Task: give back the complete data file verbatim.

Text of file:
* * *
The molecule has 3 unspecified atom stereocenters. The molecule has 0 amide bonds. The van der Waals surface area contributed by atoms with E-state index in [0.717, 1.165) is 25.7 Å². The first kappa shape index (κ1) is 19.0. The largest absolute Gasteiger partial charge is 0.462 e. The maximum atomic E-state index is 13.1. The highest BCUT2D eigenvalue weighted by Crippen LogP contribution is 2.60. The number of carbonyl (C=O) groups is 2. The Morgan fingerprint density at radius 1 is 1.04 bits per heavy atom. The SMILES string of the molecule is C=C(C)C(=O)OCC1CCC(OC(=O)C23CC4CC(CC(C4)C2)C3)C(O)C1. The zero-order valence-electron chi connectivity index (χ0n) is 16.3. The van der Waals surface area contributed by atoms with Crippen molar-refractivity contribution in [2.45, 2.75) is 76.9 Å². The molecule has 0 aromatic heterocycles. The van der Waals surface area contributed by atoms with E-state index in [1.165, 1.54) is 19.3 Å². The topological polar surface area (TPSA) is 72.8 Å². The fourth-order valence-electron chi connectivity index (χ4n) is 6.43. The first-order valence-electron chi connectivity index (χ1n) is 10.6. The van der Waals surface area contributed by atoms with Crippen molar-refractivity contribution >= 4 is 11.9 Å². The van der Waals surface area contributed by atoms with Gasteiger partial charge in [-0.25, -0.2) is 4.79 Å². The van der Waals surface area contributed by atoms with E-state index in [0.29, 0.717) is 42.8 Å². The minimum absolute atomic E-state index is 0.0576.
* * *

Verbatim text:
The molecule has 3 unspecified atom stereocenters. The molecule has 0 amide bonds. The van der Waals surface area contributed by atoms with E-state index in [0.717, 1.165) is 25.7 Å². The first kappa shape index (κ1) is 19.0. The largest absolute Gasteiger partial charge is 0.462 e. The maximum atomic E-state index is 13.1. The highest BCUT2D eigenvalue weighted by Crippen LogP contribution is 2.60. The number of carbonyl (C=O) groups is 2. The Morgan fingerprint density at radius 1 is 1.04 bits per heavy atom. The SMILES string of the molecule is C=C(C)C(=O)OCC1CCC(OC(=O)C23CC4CC(CC(C4)C2)C3)C(O)C1. The zero-order valence-electron chi connectivity index (χ0n) is 16.3. The van der Waals surface area contributed by atoms with Crippen molar-refractivity contribution in [2.45, 2.75) is 76.9 Å². The molecule has 0 aromatic heterocycles. The van der Waals surface area contributed by atoms with E-state index in [1.165, 1.54) is 19.3 Å². The topological polar surface area (TPSA) is 72.8 Å². The fourth-order valence-electron chi connectivity index (χ4n) is 6.43. The first-order valence-electron chi connectivity index (χ1n) is 10.6. The van der Waals surface area contributed by atoms with Crippen molar-refractivity contribution >= 4 is 11.9 Å². The van der Waals surface area contributed by atoms with Gasteiger partial charge in [-0.25, -0.2) is 4.79 Å². The van der Waals surface area contributed by atoms with E-state index in [0.29, 0.717) is 42.8 Å². The minimum absolute atomic E-state index is 0.0576.